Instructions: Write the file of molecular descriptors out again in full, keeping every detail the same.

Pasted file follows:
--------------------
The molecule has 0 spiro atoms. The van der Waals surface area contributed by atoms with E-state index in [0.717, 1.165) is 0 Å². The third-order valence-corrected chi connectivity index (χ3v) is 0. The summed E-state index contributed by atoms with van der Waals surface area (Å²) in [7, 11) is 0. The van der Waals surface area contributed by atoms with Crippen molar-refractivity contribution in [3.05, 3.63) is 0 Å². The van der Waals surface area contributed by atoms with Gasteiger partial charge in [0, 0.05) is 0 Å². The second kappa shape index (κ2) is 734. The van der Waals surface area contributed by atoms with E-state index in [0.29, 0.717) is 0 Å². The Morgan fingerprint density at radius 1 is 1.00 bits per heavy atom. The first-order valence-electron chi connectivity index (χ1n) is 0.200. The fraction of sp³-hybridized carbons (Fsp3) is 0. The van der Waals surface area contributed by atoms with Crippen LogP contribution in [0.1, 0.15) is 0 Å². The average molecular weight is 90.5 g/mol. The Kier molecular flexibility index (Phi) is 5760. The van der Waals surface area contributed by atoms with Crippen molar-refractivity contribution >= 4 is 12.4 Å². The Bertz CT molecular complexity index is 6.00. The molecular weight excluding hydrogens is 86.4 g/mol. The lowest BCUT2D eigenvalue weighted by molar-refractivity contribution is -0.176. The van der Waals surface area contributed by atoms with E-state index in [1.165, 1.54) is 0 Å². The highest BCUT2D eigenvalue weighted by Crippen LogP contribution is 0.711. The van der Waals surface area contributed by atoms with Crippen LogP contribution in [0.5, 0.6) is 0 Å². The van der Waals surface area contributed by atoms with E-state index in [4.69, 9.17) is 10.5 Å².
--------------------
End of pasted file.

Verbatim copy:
The molecule has 0 spiro atoms. The van der Waals surface area contributed by atoms with E-state index in [0.717, 1.165) is 0 Å². The third-order valence-corrected chi connectivity index (χ3v) is 0. The summed E-state index contributed by atoms with van der Waals surface area (Å²) in [7, 11) is 0. The van der Waals surface area contributed by atoms with Crippen molar-refractivity contribution in [3.05, 3.63) is 0 Å². The van der Waals surface area contributed by atoms with Gasteiger partial charge in [0, 0.05) is 0 Å². The second kappa shape index (κ2) is 734. The van der Waals surface area contributed by atoms with E-state index in [0.29, 0.717) is 0 Å². The Morgan fingerprint density at radius 1 is 1.00 bits per heavy atom. The first-order valence-electron chi connectivity index (χ1n) is 0.200. The fraction of sp³-hybridized carbons (Fsp3) is 0. The van der Waals surface area contributed by atoms with Crippen LogP contribution in [0.1, 0.15) is 0 Å². The average molecular weight is 90.5 g/mol. The Kier molecular flexibility index (Phi) is 5760. The van der Waals surface area contributed by atoms with Crippen molar-refractivity contribution >= 4 is 12.4 Å². The Bertz CT molecular complexity index is 6.00. The molecular weight excluding hydrogens is 86.4 g/mol. The lowest BCUT2D eigenvalue weighted by molar-refractivity contribution is -0.176. The van der Waals surface area contributed by atoms with E-state index in [1.165, 1.54) is 0 Å². The highest BCUT2D eigenvalue weighted by Crippen LogP contribution is 0.711. The van der Waals surface area contributed by atoms with Crippen LogP contribution in [0.5, 0.6) is 0 Å². The van der Waals surface area contributed by atoms with E-state index in [4.69, 9.17) is 10.5 Å².